Blending increases the TDS and improves the stability of finished desalinated water. Contaminants in the blending water can also affect the quality and safety of the finished water because it may not receive any further treatment beyond residual disinfection. Some contaminants are best controlled by pretreatment of the blending water.

Nutritionally desirable components
Desalinated water is essentially synthesized water and must be stabilized by adding lime and other chemicals. Other components can be added to produce water of any desirable composition. Drinking water cannot be relied on to be a significant source of minerals in the daily diet, but there is a legitimate question as to the optimal mineral balance of drinking water to assure quality and health benefits. Total dietary calcium and magnesium are important health factors, as well as certain trace metals and fluoride is also considered to be beneficial for dental health.

Chemicals and materials (direct and indirect additives)
WHO and this WHO Desalination Guidance encourage governments to establish systems for specifying the appropriateness and quality of additives or to adopt existing credible recognized standards for those products that would be tailored to desalination conditions.

Water quality monitoring and distribution system monitoring
Desalination processes utilize non-traditional water sources and technologies and produce drinking water that is different from usual sources and processes. Desalination may also be practiced in locations that require longer distribution networks. Monitoring recommendations for process surveillance and distributed water quality are provided to assist suppliers and regulators.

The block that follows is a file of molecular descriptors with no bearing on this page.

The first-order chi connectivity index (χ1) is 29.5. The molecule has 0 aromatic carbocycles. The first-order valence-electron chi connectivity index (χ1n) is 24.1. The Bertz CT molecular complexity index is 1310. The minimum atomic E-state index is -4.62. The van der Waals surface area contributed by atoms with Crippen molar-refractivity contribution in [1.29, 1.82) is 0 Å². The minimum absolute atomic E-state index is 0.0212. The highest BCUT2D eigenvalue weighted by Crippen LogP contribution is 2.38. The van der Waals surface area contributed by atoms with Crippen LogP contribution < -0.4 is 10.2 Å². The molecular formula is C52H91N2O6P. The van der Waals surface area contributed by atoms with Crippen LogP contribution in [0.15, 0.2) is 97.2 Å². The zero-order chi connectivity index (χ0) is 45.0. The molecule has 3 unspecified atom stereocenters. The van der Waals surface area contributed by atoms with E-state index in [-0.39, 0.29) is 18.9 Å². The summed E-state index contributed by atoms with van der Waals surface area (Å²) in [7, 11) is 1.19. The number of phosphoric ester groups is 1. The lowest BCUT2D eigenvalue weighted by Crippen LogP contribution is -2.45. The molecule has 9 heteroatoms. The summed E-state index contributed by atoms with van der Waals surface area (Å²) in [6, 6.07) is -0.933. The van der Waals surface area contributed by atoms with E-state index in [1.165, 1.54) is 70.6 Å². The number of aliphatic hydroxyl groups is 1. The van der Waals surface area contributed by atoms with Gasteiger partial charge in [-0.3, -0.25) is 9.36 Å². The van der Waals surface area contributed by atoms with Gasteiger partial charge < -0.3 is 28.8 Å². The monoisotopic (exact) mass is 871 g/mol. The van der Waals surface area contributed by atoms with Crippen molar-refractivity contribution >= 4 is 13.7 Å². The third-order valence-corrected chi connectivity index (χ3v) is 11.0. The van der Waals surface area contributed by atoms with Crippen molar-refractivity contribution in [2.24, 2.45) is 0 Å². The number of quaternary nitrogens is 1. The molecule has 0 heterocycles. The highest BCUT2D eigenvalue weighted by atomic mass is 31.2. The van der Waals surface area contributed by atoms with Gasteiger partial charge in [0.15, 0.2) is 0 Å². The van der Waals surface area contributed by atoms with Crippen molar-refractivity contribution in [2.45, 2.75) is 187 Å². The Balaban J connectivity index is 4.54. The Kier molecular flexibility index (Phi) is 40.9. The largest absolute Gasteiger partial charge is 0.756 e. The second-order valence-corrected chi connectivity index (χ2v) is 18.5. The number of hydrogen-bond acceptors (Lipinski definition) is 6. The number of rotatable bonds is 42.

Environmental quality and environmental impact assessments
Like any major project, desalination plants can have significant effects on the environment during construction and operation. Procedures and elements of Environmental Impact Assessments (EIA) are provided in the guidance to assist project designers and decision makers to anticipate environmental concerns including: siting, coastal zone/marine protection regarding withdrawal and discharge, air pollution from energy production and consumption, groundwater protection from drying beds, leachates and sludge disposal.

Drinking water production and related issues
Drinking water production processes can be divided into three broad categories, each of which will impact the quality of the finished water received by the consumer:

  1. Source water
  2. Treatment technology
  3. Distribution system

Some of the factors that distinguish desalination from most drinking water operations include:

Source water (especially seawater)

  • Total dissolved solids (TDS) in the range of about 5,000 to 40,000 mg/L
  • High levels of particular ions including sodium, calcium, magnesium, bromide, sulfate, chloride
  • Total organic carbon (TOC) type
  • Petroleum contamination potential
  • Microbial contaminants and other organisms

Treatment technology

  • Distillation and RO membranes
  • Leachates from system components
  • Pretreatment and anti-fouling additives
  • Disinfection byproducts (DBPs)
  • Blending with source waters

Distribution system management

  • Corrosion control additives
  • Corrosion products
  • Bacterial regrowth in warm distribution systems, including both non-pathogenic HPC and pathogens like Legionella
    Related issues that needed to be considered included:
  • Are there any risks from consumption of water with low TDS or from corrosivity toward components of the plumbing and distribution system?